The last couple of days in Washington DC were completely different than my day to day work life; it gave me an alternative perspective on politics in the USA, and helped me realize how important the people’s voices are when put to the proper audience.
The trip to DC was sponsored by the Ocean Conservancy, an environmental NGO, lobbying for support of the North East Regional Ocean Plan which aims to map out the federal waters of the United Sates, up to 200 miles from shore. Our role in this group of stake holders including; wind farms, shipping companies, sailors, and fishermen, was promoters of offshore aquaculture. It was exciting to be with this group, and to be part of the conversation about ocean planning at such a high level of government.
Walking on the “Hill”, and meeting with Rhode Island’s senators and congressmen was great because of the voices of support we heard in every office both for the ocean plan, and aquaculture as a part of it. Our representatives in Washington were more than happy to meet with us, and took time out of their busy schedules to chat about this plan, and listen to our opinions on the matter. This was intriguing to me because I was always of the mind that politics in DC moved like molasses, nobody cared about the little guy, and your voice would not be heard when you spoke. Not true. It is a slow moving train, but there are thousands of issues that are being hashed out in the marble halls of the capitol building, and the people voting are removed from the who, what, where and why of the matter. This, I learned, is the most important reason to be down there representing yourself and your industry. Or more simply put by Beth Casoni from MA Lobstermen’s Association “if you’re not at the table you’re on the plate.”
Sometimes the best time to talk about the politics is at an evening reception with a few beers in you and some of your home grown oysters on the plate. I think the Quonset Points were a real hit at Tuesday night’s soiree in the capitol building, and proved that aquaculture is a delicious industry that needs to be supported/promoted at a federal level. A huge thanks to the folks at the Ocean Conservancy for organizing the fly in, all the meetings, and any other detail that the stakeholders didn’t even need to think about.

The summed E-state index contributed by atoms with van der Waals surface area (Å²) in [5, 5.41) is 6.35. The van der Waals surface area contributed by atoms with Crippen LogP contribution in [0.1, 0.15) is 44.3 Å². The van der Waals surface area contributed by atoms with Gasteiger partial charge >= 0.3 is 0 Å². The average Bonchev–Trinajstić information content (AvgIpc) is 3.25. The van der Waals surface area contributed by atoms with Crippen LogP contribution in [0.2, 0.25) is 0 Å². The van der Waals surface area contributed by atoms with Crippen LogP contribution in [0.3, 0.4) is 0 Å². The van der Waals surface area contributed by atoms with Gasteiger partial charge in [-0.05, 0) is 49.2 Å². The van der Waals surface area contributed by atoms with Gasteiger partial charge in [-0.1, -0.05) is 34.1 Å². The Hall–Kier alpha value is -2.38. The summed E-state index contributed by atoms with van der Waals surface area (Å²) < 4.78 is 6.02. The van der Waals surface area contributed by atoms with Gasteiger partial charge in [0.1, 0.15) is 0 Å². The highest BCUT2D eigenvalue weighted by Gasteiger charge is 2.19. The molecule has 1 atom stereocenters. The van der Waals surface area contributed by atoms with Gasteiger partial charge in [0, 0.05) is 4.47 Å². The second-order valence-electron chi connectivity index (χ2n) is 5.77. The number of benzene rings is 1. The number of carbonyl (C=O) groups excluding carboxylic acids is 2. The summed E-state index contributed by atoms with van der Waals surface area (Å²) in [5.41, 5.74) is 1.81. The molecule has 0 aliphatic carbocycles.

On another note this coming Thursday our oysters will be representing our company again at the annual Billion Oyster Party in Brooklyn, New York. This event is a fundraiser for a project aiming to restore New York Harbor’s historic oyster population with the help of local school kids. The oysters in the harbor are strictly used to filter the water and create habitat for other marine organisms, not human consumption. The scale is increasing with each year, and now teachers from any school in NYC can adopt the curriculum for their own classroom. The idea is to connect kids with the oyster heritage of the area, and engage them with real life lessons while they accomplish the goal of repopulating the harbor with oysters.
The event is also increasing in scale each year, and this year will host over 40 oyster farms from around the country to serve their finest products and have a lot of fun doing it. Salt Water Farms is happy to have been there the past couple years and we look forward to this event each coming year. The BOP will continue to grow until the shores of Manhattan are covered in oyster reefs, and the water is as clean as when Giovanni da Verrazzano sailed through!
~ Mason Silkes